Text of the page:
When a COVID-19 Vaccine is available, most of the world will have access to it thanks to a unique platform for international cooperation called The COVAX Facility.
The COVAX Facility, which is also sometimes referred to as the COVAX Pillar, is essentially a platform for pooled investments in the development, manufacture and distribution of a COVID-19 vaccine. At time of recording, 172 countries have entered into an initial agreement with COVAX. This includes about 80 wealthier countries that would be able to purchase the vaccine on their own and 92 lower income countries which would not be able to self-finance the procurement of a vaccine.
The goal of the COVAX Facility is to provide 2 billion doses of a vaccine to cover 20% of the population of all participating countries by the end of 2021.
COVAX is a co-lead by three entities: The World Health Organization, GAVI–The Global Vaccine Alliance, and the Coalition for Pandemic Preparedness Innovations.
Of these organizations, GAVI–The Vaccine Alliance administers COVAX.
On the line with me today to explain how COVAX works is the Managing Director for Country Programs at GAVI Thabani Maphosa. We kick off discussing how the COVAX Facility was formed before having a broader conversation about how it works and why global cooperation on the development and distribution of a vaccine is a far more effective way to end this pandemic than countries going it alone.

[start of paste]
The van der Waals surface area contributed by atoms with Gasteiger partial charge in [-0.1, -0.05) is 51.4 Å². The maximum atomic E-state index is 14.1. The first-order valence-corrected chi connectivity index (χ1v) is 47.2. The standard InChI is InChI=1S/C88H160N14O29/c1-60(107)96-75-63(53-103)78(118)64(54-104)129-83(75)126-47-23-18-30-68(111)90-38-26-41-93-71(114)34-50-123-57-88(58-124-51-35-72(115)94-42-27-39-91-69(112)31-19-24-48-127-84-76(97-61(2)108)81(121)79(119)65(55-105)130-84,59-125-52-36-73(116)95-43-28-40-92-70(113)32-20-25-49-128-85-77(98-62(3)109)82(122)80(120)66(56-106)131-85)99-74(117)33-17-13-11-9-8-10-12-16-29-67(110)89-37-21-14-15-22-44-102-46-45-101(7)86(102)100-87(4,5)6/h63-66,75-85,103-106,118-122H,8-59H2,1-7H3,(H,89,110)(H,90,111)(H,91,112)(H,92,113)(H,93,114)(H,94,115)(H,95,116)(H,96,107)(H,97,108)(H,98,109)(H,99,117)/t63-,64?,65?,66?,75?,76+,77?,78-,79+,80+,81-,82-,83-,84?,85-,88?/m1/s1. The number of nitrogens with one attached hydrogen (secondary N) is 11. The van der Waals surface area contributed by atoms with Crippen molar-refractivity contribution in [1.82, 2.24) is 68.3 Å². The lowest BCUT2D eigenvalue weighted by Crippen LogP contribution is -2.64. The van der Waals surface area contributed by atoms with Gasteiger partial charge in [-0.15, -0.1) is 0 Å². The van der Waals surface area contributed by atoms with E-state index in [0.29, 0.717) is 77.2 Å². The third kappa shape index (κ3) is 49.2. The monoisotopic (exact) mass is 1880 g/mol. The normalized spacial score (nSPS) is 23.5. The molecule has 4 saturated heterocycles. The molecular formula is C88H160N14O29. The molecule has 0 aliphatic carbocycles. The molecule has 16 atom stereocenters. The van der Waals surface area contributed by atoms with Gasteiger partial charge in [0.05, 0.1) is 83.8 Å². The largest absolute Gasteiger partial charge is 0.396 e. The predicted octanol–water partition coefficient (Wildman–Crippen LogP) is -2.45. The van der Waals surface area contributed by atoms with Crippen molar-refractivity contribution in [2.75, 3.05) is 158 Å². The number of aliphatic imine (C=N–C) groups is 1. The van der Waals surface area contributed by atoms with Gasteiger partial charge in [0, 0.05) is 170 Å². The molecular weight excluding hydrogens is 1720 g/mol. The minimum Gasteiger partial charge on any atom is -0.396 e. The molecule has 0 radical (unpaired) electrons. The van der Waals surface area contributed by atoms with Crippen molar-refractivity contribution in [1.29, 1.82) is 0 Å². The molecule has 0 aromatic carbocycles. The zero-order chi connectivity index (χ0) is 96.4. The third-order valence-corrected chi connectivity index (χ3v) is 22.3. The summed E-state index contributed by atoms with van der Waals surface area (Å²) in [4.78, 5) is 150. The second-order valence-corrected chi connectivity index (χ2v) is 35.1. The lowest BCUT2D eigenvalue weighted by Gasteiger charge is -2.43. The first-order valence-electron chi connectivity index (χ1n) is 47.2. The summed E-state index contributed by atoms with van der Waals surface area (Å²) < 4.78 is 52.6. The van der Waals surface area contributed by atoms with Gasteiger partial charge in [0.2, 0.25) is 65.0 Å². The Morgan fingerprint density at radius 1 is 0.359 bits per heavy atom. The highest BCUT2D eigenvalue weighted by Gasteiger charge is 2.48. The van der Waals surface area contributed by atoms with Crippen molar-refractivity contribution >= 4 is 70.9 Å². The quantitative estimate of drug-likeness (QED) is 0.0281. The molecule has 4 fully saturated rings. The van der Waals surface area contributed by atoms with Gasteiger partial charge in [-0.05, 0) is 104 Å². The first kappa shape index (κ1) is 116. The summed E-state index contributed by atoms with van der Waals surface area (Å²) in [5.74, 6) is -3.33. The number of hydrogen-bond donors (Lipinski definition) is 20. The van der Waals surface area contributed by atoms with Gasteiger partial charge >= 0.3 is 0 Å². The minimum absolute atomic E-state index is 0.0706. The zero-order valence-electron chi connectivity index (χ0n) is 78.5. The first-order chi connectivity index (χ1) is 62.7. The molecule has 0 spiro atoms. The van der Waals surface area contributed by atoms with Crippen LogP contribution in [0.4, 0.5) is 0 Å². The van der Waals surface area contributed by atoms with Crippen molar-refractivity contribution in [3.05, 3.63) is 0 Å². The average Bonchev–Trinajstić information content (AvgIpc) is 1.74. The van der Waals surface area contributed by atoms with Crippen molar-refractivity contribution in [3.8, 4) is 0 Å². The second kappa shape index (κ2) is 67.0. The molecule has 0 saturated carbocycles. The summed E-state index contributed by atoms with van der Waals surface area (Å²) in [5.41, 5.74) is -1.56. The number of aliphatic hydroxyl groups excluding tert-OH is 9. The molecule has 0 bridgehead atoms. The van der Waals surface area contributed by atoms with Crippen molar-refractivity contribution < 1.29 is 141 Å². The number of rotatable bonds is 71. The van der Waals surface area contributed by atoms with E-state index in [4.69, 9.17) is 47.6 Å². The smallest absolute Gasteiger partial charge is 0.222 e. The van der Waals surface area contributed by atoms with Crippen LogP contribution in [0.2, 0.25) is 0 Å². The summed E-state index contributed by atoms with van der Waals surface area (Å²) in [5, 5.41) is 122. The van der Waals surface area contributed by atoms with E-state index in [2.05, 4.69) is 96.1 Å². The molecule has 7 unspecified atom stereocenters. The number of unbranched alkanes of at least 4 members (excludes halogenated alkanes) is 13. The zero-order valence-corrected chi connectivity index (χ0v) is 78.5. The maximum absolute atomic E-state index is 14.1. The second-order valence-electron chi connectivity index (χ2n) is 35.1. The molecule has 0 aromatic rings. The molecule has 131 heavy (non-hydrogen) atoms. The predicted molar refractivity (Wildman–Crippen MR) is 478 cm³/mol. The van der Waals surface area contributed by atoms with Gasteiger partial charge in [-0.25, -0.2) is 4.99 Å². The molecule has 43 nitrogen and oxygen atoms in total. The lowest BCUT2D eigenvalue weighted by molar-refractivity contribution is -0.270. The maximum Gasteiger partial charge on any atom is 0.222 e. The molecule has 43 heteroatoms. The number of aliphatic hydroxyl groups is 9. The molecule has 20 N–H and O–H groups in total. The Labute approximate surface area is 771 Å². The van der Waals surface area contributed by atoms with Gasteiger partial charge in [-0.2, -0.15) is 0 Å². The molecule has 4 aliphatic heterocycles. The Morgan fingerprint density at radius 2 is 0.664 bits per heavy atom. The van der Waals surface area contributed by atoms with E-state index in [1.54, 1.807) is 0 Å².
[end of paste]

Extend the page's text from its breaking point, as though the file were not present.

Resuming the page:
This episode is part two of a series examining how the COVID-19 pandemic has given rise to new forms of international cooperation to accelerate the end of the pandemic. Part one, released last week is my interview with the CEO of the Coalition for Pandemic Preparedness Innovations, CEPI, which has made early and ongoing investments in the development and manufacture of the vaccines. These CEPI-supported vaccines will be made equitably available to countries that are participating in the COVAX Facility. This includes some of the more promising vaccines that are already in advanced human trials.
If you have 30 minutes and want to learn how a new form of international cooperation has emerged to confront this pandemic, have a listen.